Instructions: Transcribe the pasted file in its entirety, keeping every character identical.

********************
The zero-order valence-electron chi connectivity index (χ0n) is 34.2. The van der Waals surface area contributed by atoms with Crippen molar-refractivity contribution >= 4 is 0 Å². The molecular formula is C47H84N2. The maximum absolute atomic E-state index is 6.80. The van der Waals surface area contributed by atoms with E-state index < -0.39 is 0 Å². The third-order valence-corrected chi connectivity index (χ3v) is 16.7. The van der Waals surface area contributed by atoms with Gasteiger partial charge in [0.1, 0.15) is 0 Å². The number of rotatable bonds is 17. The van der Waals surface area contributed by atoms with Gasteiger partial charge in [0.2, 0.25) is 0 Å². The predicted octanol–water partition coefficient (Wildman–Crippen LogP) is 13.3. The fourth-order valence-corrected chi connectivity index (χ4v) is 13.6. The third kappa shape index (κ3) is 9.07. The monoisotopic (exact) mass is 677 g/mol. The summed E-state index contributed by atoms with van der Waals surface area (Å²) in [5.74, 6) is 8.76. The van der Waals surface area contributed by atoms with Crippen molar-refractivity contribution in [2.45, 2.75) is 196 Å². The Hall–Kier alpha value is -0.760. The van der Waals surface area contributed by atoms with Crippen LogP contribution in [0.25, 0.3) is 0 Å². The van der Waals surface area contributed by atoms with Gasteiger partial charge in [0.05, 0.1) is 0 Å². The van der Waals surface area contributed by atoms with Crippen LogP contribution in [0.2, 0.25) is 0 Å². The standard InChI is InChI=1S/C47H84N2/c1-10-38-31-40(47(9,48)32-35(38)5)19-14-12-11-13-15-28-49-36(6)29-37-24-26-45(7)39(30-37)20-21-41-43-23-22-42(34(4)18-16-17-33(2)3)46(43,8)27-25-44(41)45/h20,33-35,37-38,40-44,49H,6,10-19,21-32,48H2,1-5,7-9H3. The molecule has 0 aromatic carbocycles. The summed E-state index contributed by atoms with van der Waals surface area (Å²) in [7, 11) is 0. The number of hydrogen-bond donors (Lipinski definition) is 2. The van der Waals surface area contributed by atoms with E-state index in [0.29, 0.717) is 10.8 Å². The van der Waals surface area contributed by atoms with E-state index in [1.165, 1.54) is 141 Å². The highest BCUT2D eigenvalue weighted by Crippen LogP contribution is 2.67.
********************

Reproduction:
The zero-order valence-electron chi connectivity index (χ0n) is 34.2. The van der Waals surface area contributed by atoms with Crippen molar-refractivity contribution >= 4 is 0 Å². The molecular formula is C47H84N2. The maximum absolute atomic E-state index is 6.80. The van der Waals surface area contributed by atoms with E-state index < -0.39 is 0 Å². The third-order valence-corrected chi connectivity index (χ3v) is 16.7. The van der Waals surface area contributed by atoms with Gasteiger partial charge in [0.1, 0.15) is 0 Å². The number of rotatable bonds is 17. The van der Waals surface area contributed by atoms with Gasteiger partial charge in [0.2, 0.25) is 0 Å². The predicted octanol–water partition coefficient (Wildman–Crippen LogP) is 13.3. The fourth-order valence-corrected chi connectivity index (χ4v) is 13.6. The third kappa shape index (κ3) is 9.07. The monoisotopic (exact) mass is 677 g/mol. The summed E-state index contributed by atoms with van der Waals surface area (Å²) in [5.74, 6) is 8.76. The van der Waals surface area contributed by atoms with Crippen molar-refractivity contribution in [2.45, 2.75) is 196 Å². The Hall–Kier alpha value is -0.760. The van der Waals surface area contributed by atoms with Crippen LogP contribution in [0.25, 0.3) is 0 Å². The van der Waals surface area contributed by atoms with Gasteiger partial charge in [0.05, 0.1) is 0 Å². The van der Waals surface area contributed by atoms with Crippen LogP contribution in [0.2, 0.25) is 0 Å². The standard InChI is InChI=1S/C47H84N2/c1-10-38-31-40(47(9,48)32-35(38)5)19-14-12-11-13-15-28-49-36(6)29-37-24-26-45(7)39(30-37)20-21-41-43-23-22-42(34(4)18-16-17-33(2)3)46(43,8)27-25-44(41)45/h20,33-35,37-38,40-44,49H,6,10-19,21-32,48H2,1-5,7-9H3. The molecule has 0 aromatic carbocycles. The summed E-state index contributed by atoms with van der Waals surface area (Å²) in [7, 11) is 0. The number of hydrogen-bond donors (Lipinski definition) is 2. The van der Waals surface area contributed by atoms with E-state index in [0.29, 0.717) is 10.8 Å². The van der Waals surface area contributed by atoms with E-state index in [1.165, 1.54) is 141 Å². The highest BCUT2D eigenvalue weighted by Crippen LogP contribution is 2.67.